Really? Does that make it reasonable for anyone to yell because they are children?  

I started to think about the stuff that we, as adults, would say or do to children just because “they are children” (or “they are my children”). Don’t jump into the conclusion that I would not understand because I don’t have any children. What if, what’s driving the parent-child relationship is not the biological factor, but the ROLE?  As my friend, Robert Gold, a father of two, responded to an interview, How to teach your child respect,

“In the roles we take, what is being created isn’t respect, it is the roles …the “I” as a parent have something to teach “you” the child … “I know what is best!”  If you can hear yourself in this, then you are being the role, “parent”, and not being in relationship with your child, being an equal, not as a friend, rather someone who is deeply committed to the interests of another human being who happens to be young”. 

Regardless of the biological element, it is the roles that enforce us to say or do to a child, and we don’t even realize it.  What I love about Robert’s statement is that I don’t have to be a parent (to be in a role) to relate to a child, and I am moved by the possibility of relating to a human being free from the constraint of roles.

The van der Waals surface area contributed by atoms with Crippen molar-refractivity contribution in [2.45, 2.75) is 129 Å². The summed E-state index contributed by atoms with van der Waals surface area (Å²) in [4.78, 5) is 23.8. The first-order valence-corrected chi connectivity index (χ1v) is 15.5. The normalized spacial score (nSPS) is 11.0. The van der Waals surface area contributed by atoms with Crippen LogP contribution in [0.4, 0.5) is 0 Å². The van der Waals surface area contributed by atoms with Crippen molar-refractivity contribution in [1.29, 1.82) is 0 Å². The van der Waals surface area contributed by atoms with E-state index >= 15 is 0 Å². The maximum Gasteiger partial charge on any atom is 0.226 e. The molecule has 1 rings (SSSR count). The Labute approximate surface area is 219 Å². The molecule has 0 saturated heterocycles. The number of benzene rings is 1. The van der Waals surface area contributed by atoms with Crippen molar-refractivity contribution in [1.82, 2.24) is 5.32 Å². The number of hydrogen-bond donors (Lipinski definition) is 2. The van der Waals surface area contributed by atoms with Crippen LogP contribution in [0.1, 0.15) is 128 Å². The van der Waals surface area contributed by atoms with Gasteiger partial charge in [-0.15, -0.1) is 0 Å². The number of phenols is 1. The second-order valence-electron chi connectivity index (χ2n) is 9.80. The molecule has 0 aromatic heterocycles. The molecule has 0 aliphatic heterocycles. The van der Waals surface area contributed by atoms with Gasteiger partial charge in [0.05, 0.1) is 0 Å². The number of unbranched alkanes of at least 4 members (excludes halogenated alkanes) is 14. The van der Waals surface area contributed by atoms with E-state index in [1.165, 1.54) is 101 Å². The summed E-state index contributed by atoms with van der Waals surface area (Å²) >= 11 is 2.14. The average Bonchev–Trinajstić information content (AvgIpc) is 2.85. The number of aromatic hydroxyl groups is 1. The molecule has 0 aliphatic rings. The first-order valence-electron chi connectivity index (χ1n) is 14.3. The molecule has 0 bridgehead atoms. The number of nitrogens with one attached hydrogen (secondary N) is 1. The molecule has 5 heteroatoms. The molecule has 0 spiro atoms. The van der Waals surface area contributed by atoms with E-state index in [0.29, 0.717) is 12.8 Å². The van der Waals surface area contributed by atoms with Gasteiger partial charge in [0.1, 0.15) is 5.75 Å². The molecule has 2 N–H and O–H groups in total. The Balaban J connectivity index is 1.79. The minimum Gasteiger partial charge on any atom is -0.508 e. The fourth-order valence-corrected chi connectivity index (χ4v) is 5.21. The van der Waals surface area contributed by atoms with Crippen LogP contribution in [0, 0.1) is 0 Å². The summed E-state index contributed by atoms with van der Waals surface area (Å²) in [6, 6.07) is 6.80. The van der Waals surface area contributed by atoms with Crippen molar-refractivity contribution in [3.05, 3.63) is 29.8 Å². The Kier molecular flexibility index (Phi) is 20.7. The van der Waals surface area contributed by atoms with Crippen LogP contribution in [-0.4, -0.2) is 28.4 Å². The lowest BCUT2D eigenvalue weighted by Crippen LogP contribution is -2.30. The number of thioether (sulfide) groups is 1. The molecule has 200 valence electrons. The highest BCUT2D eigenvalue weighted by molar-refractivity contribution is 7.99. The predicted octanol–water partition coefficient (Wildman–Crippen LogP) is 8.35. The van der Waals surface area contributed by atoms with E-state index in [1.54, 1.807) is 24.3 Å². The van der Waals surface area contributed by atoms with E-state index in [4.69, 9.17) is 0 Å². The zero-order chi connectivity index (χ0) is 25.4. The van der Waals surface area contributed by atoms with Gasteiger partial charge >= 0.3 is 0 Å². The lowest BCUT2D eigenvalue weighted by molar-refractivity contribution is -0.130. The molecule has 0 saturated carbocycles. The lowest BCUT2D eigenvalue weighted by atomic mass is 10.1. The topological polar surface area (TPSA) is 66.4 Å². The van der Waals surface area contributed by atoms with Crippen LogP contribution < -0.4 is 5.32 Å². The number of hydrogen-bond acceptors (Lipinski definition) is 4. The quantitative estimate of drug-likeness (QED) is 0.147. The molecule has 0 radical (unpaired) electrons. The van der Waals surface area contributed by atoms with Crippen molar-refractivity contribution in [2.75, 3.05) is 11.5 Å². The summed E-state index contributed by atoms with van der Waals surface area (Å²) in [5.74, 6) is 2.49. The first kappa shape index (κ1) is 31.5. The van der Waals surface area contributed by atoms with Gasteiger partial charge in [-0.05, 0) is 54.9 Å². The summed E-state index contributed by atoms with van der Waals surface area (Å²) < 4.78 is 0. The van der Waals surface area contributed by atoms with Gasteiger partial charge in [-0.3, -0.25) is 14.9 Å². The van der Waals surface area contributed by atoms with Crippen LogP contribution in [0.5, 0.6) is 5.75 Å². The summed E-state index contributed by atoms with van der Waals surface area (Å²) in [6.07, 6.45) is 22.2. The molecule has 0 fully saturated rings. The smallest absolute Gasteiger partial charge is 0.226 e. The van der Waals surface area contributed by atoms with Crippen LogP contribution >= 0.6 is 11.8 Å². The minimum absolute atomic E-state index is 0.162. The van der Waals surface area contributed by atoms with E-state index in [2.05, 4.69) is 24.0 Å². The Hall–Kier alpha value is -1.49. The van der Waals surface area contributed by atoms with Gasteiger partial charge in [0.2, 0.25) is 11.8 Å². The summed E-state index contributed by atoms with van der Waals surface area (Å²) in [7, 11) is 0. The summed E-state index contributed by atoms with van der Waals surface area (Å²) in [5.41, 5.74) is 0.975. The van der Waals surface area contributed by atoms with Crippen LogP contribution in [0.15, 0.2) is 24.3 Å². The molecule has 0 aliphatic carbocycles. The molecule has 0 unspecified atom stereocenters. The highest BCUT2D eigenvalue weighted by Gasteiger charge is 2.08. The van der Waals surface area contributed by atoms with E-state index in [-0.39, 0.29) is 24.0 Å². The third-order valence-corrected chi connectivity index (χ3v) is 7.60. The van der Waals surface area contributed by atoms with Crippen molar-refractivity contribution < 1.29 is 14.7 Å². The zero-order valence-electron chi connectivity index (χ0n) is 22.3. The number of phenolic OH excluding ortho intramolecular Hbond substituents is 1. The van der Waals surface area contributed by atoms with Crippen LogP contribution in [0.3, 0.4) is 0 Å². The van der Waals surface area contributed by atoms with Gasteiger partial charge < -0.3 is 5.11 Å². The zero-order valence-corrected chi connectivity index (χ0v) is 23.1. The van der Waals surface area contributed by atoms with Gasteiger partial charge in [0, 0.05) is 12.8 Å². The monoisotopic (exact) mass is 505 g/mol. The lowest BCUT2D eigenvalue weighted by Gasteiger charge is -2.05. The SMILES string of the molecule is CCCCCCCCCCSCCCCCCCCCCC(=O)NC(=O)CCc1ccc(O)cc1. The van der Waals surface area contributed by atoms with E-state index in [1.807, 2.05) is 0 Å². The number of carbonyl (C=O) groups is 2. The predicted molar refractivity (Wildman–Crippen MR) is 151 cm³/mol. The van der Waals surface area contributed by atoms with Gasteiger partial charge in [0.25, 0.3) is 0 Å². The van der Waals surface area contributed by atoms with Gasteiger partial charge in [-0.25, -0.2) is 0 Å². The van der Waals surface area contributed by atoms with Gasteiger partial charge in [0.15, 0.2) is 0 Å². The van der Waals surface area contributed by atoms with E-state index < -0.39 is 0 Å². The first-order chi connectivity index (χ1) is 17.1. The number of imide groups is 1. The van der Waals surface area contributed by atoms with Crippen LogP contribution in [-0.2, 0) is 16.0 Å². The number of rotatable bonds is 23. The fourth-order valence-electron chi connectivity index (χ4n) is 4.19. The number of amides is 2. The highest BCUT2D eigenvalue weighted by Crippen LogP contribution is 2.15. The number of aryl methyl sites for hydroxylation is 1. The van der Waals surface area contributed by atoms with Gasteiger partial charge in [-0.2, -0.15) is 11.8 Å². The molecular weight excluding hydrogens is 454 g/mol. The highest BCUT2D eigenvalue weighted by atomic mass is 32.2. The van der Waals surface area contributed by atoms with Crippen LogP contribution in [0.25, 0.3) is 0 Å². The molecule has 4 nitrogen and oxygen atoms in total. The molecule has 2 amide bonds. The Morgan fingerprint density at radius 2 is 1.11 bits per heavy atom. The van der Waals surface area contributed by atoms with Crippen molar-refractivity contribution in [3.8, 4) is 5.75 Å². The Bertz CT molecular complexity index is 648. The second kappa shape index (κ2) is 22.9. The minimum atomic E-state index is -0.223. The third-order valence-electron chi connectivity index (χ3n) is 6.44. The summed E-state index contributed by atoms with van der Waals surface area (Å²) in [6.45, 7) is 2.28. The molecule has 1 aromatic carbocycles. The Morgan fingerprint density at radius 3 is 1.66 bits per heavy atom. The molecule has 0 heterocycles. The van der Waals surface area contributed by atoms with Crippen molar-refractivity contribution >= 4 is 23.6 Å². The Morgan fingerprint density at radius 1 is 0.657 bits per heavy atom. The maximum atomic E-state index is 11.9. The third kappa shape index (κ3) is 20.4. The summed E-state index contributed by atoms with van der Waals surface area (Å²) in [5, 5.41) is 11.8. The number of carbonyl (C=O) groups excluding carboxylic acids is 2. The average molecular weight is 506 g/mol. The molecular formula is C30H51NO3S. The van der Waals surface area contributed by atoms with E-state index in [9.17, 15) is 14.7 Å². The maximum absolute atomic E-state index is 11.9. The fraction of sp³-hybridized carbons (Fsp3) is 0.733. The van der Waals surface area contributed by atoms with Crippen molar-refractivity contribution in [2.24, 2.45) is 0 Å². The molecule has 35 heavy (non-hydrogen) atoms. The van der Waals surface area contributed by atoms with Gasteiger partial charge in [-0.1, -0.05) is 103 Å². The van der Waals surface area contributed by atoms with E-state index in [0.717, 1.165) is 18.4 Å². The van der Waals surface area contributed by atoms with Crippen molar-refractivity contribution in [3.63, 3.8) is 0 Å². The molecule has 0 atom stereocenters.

Robert continued in his reply,

“My oldest son was probably around 8 or 9 years old.  We were over at a friend’s house and a sports event was on the TV. I was offered a beer.  I opened it, took a sip and Barrett (my eldest son) said, “Dad, you are driving!  You can’t drink and drive!” I looked at my son and started to have a conversation that we weren’t leaving for several hours. He shook his head, “Dad, you are not supposed to drink and drive!”  At which point, I took my beer, with only one sip taken, emptied it in the sink and threw it in the trash.